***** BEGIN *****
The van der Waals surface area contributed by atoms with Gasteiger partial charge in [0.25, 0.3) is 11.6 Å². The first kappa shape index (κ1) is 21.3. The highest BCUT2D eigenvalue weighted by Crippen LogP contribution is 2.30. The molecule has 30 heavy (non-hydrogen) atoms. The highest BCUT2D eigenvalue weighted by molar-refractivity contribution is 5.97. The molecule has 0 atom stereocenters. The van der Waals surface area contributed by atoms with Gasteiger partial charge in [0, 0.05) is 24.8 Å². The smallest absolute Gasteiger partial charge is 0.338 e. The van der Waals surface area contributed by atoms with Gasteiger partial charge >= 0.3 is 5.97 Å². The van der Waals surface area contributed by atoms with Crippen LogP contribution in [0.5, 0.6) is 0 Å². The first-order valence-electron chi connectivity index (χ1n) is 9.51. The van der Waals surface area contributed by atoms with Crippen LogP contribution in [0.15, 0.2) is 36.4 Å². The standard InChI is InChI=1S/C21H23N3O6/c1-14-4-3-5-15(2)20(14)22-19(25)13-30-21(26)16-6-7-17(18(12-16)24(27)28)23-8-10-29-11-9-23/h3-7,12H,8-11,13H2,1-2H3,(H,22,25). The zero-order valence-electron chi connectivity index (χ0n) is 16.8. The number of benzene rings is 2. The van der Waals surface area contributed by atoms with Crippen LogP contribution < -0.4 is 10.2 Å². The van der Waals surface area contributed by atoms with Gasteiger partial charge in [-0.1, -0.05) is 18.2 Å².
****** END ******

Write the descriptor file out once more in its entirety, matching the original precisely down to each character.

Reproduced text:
The van der Waals surface area contributed by atoms with Gasteiger partial charge in [0.25, 0.3) is 11.6 Å². The first kappa shape index (κ1) is 21.3. The highest BCUT2D eigenvalue weighted by Crippen LogP contribution is 2.30. The molecule has 30 heavy (non-hydrogen) atoms. The highest BCUT2D eigenvalue weighted by molar-refractivity contribution is 5.97. The molecule has 0 atom stereocenters. The van der Waals surface area contributed by atoms with Gasteiger partial charge in [0, 0.05) is 24.8 Å². The smallest absolute Gasteiger partial charge is 0.338 e. The van der Waals surface area contributed by atoms with Gasteiger partial charge >= 0.3 is 5.97 Å². The van der Waals surface area contributed by atoms with Crippen LogP contribution in [0.5, 0.6) is 0 Å². The first-order valence-electron chi connectivity index (χ1n) is 9.51. The van der Waals surface area contributed by atoms with Crippen LogP contribution in [0.15, 0.2) is 36.4 Å². The standard InChI is InChI=1S/C21H23N3O6/c1-14-4-3-5-15(2)20(14)22-19(25)13-30-21(26)16-6-7-17(18(12-16)24(27)28)23-8-10-29-11-9-23/h3-7,12H,8-11,13H2,1-2H3,(H,22,25). The zero-order valence-electron chi connectivity index (χ0n) is 16.8. The number of benzene rings is 2. The van der Waals surface area contributed by atoms with Crippen LogP contribution < -0.4 is 10.2 Å². The van der Waals surface area contributed by atoms with Gasteiger partial charge in [-0.1, -0.05) is 18.2 Å².